Xu Yuanchong: The happiest translator in the world
By CGTN's The Point
How would you translate Chairman Mao Zedong’s expression: “Bu Ai Hong Zhuang Ai Wu Zhuang”?
“English or American translators might use the words: They love uniforms not gay dresses,” said Xu Yuanchong, a well-known Chinese translator and the first Asian winner of the world's highest prize for translation, The Aurora Borealis Prize. 
Xu thought that this translation was correct but not beautiful at all. He cleverly used just two words-“face” and “powder”-to translate it as “To face the powder and not to powder the face”, which became one of Xu’s most iconic translations. 
Xu argues that the equivalence of idea, sound and form are the three basic elements found in good translation.
However in some of his translations, his method-recreation instead of literal-is controversial.
“Some people might say that it is different from the original text,” a reporter suggested to him.
“I think not,” Xu replied firmly.
“Western languages are comparable. More than 90% of vocabularies can be similar. It’s easy to find the equivalent of English, in French and so on. But it’s different in Chinese. There are only 50% of equivalents between Chinese and English. So how about the rest?” Xu asked.
“In that case, if you cannot find an equivalent, then you must find the best words to translate. To find the best word is innovation, it’s recreation,” he explained.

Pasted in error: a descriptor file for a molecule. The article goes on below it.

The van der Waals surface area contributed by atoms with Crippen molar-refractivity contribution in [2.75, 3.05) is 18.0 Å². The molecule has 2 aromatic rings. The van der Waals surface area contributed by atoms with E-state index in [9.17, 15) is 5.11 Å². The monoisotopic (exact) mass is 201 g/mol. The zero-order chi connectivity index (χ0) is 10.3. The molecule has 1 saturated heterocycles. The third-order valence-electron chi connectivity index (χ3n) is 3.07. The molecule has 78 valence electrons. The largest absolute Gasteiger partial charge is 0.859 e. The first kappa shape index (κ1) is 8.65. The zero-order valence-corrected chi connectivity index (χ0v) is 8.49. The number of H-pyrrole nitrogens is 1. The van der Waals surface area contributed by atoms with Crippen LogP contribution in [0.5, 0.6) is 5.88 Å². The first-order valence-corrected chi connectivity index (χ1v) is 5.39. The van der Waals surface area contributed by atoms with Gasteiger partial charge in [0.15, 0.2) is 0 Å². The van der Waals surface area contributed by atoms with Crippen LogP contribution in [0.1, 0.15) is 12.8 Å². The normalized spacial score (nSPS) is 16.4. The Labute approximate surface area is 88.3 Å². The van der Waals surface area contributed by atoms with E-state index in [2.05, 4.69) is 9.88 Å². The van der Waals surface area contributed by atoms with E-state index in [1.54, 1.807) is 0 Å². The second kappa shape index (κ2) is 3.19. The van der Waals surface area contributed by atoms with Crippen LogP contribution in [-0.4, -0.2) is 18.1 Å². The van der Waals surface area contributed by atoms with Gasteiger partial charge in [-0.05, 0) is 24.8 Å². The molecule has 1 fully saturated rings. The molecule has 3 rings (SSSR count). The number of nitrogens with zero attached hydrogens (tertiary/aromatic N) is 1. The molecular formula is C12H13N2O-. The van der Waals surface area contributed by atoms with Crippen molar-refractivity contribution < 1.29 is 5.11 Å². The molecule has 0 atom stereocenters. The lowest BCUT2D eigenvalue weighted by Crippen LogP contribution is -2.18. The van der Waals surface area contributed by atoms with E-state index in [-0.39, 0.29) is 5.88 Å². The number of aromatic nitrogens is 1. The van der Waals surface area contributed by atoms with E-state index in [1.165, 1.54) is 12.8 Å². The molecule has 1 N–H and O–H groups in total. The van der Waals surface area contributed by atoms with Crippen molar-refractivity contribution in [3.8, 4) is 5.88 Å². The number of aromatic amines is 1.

Xu Yuanchong likes to communicate with the younger generation about academic work, hoping that collaborating to spread Chinese culture will contribute to making the world a better place.
Xu Yuanchong’s book "Meng Yu Zhen". /CGTN Photo

Xu Yuanchong’s book "Meng Yu Zhen". /CGTN Photo

Xu Yuanchong also authored a book, which in Chinese is called “Meng Yu Zhen”, which literally means “dream and reality”.
But Xu created a different English name for it. He used “A dream translated into reality”.
“This summarizes my entire life. My whole life is about translating my dream into reality,” he explained.
Xu Yuanchong is an expert at translating ancient Chinese poems into English and French but even at the age of 96 has one ambition still to fulfill-to translate all of Shakespeare’s works into Chinese.
The Point with Liu Xin is a 30-minute current affairs program on CGTN. It airs weekdays at 9:30 p.m. BJT (1330GMT), with rebroadcasts at 5:30 a.m. (2130GMT) and 10:30 a.m. (0230GMT).